Experts urge Kerala govt to approach SC for expediting construction of new dam at Mullaperiyar

The 125th anniversary of the opening of the Mullaperiyar dam was on October 10.
Mullaperiyar Dam
Mullaperiyar Dam
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Former Kerala Water Resources Minister NK Premachandran, a current Member of Parliament, has demanded that the state government frame a case in the Supreme Court on the basis of the floods that occurred in the state in 2018, and utilise the provisions of the The Dam Safety Bill, 2019 to convince the apex court of the safety concerns regarding the Mullaperiyar dam.

Premachandran said that the state government should cautiously approach the apex court to highlight the feeble condition of the Mullaperiyar dam and the rise in water levels in dams in Idukki in 2018 due to flooding. “Taking into account the antiquity of the dam, we need a new dam sooner or later. In that context, the state government should frame a case before the apex court citing the above reasons that we need the new dam at the earliest,” Premachandran added.    

According to the Dam Safety Bill, 2019, “The dam owners will be responsible for the safe construction, operation, maintenance and supervision of a dam.” Tamil Nadu owns and maintains the Mullaperiyar dam, though the dam is situated in Kerala. The Supreme Court in its 2015 verdict had given permission to raise the water level of the dam to 142 feet, and till 152 feet after adequate strengthening measures. Experts are also rallying for a new dam in the place of the current dam.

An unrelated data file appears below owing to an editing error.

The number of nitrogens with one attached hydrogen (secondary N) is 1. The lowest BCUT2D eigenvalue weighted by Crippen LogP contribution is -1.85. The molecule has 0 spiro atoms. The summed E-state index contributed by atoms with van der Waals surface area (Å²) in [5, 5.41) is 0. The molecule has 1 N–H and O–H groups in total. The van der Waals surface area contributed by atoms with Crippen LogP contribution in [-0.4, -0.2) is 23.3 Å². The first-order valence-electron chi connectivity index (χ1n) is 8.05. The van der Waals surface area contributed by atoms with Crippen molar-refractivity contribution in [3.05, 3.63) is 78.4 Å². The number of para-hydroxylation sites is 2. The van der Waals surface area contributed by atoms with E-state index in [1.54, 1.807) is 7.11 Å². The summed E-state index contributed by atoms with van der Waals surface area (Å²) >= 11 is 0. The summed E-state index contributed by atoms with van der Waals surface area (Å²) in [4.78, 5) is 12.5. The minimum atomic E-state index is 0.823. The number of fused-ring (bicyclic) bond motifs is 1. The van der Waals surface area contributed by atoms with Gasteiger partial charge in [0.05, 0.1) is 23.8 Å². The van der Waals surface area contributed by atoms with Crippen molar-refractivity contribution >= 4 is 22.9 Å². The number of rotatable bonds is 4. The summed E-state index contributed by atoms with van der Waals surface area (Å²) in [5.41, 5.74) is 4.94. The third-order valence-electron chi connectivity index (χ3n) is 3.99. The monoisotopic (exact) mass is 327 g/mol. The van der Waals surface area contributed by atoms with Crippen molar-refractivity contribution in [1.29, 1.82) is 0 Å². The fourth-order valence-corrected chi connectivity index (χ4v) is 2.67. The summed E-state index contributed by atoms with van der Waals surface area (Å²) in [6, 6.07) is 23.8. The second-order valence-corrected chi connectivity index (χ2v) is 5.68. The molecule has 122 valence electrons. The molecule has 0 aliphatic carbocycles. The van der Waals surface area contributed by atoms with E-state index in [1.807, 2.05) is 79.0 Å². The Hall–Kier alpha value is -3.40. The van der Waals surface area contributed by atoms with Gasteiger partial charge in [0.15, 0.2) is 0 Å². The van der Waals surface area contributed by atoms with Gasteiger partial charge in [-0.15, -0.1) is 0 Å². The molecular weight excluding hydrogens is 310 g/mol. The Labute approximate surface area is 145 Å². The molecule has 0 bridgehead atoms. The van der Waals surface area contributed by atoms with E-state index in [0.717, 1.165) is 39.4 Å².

Joshy KA, a former chief engineer with the Irrigation Department who supervised the dam on several occasions, told this reporter that a new dam is the only solution as the existing dam's structure is questionable.

“The existing practice across the globe is to decommission age-old dams. It is in this context that we perceive the Mullaperiyar dam. To maintain the Mullaperiyar dam at a seismic zone where occurrence of an earthquake is a probability is like planting a big bomb and waiting for it to explode. The structure of the dam has become weak owing to the antiquity of the dam." he said.  

Joshy noted that Tamil Nadu has not implemented the decisions of the supervisory committees. “That should be changed and the committee's decisions should be properly implemented. The solution is to construct a new dam and changes in the lease agreement should be made. To maintain the status quo will be damaging the lives of lakhs of people living in three to four districts," he said. 

Raising pertinent questions regarding the safety of the Mullaperiyar dam, noted geologist Dr AV George, who conducted studies on the dam, demanded the state government to make a representation at the Supreme Court to seek clarification on how long the water level in the dam should be maintained at 142 feet.  Dr George raised this demand on the 125th anniversary of the opening of the Mullaperiyar dam on October 10. The dam was opened after construction in 1895.     

Senior Seismologist Dr Kusala Rajendran cautions that the age of the dam and its structure is a concern. “Even a large flood that overloads the dam can be a concern (as it happens in the times of unpredictable climate change),” she added.

In regards to the Idamalayar and Periyar fracture zones converging near the dam, Dr Kusala, who is a professor at the Centre for Earth Sciences at the Indian Institute for Science, Bengaluru, said that no zone in the peninsular of India can be considered absolutely free from a high-intensity earthquake, such as the one that had occured at Koyna and Latur. She says the largest earthquake in the vicinity of the dam occurred at Erattupetta in 2001, which recorded 5.0 on the Ritcher scale.